Singapore Airlines to restart world’s longest flight in November — with a big change
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The world’s longest flight is ready for a comeback.
Singapore Airlines said Tuesday that it will restart its nonstop service between New York and Singapore on Nov. 9, even as restrictions remain on travel to Singapore.
However, there will be a new U.S. home for the route when it returns. The flight – which will resume with a schedule of three weekly flights – will now operate from New York JFK instead of Newark, as it had previously. The service will depart from JFK’s Terminal 4, where Singapore’s business-class passengers have access to the Swiss lounge.
Singapore will continue to use its 253-seat Airbus A350-900 jet on the route, a departure from the ULR “ultra-long-range” version it had flown from Newark. The aircraft is configured with 42 business class seats, and 24 in premium economy. The remaining 187 seats are economy class.
The switch to the A350-900 is likely to be curious to some given that Singapore Airlines relaunched its New York service from Newark in 2018 with great fanfare for its then new ULR “ultra-long range” version of the A350 it initially deployed on the route. That variant of the jet was designed by Airbus specifically with such routes in mind.
It was not immediately clear if Singapore would have to limit passengers or cargo to fly the route with the A350-900, though the switch does mean fewer premium seats. Singapore’s A350-900ULRs seat just 161 passengers: 67 in business class and 94 in premium economy. There are no standard economy seats on Singapore’s ULR version of the A350.
The switch to JFK will tack an additional 3 miles on to the route, according to the Great Circle Mapper website, giving it a distance of 9,537 miles. Flight time is scheduled at 18 hours, 40 minutes on the Singapore-bound leg and 18 hours, 5 minutes on the return.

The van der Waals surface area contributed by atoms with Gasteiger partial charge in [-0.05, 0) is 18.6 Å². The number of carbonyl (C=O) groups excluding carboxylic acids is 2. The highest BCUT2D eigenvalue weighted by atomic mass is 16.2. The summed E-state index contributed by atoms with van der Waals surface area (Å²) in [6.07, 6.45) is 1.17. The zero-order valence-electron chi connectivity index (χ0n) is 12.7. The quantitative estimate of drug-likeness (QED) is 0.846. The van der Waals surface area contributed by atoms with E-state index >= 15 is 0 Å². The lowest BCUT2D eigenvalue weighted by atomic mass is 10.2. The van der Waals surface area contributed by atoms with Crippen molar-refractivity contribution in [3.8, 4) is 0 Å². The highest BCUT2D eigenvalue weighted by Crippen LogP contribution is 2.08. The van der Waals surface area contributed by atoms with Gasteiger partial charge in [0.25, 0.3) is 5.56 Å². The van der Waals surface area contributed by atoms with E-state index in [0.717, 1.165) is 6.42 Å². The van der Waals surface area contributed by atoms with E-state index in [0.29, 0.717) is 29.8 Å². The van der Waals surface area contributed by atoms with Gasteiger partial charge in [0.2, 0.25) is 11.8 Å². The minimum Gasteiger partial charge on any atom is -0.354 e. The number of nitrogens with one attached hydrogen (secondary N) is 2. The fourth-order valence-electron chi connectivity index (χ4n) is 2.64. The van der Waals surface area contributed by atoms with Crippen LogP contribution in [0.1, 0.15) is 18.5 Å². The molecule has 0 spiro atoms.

Singapore Airlines said moving the flight to JFK would allow it “to better accommodate a mix of passenger and cargo traffic on its services to New York in the current operating climate.”
Regardless of the airport, the service restores a route Singapore Airlines suspended in March as the coronavirus pandemic upended travel around the globe.
The crisis hit international travel especially, a devastating blow for in Singapore – an island city state with no domestic air travel.
But the resumption of the flight comes as airlines are trying to find a new equilibrium as a tepid recovery in travel begins to take shape.
In the United States, for example, the number of passengers screened at Transportation Security Administration checkpoints topped 1 million on Sunday (Oct. 18) for the first time in seven months. It was a welcome psychological milestone for the industry, though the figure was still 60% below levels from a year ago.
It’s against that backdrop that Singapore Airlines will restart its longest flight.
“Despite the challenging times for the airline industry, there are some early signs of optimism about a recovery in air travel,” Lee Lik Hsin, Singapore Airlines’ executive vice president – commercial, said in a statement.
The flight also returns as countries look for ways to testing and other measures as way to ease travel restrictions that had thwarted international travel. In Singapore, the nation also is working on a so-called “travel bubble” with Hong Kong.
Still, the country remains closed for most short-term visitors. Americans are not allowed except for those who are dual citizens or residents of Singapore. Arrivals must quarantine for two weeks, according to the last update from the U.S. Embassy there.
Editor’s note: This post has been updated to remove information about award availability, which is extremely limited on the nonstop option.
Photo by Nicolas Economou/NurPhoto via Getty Images.
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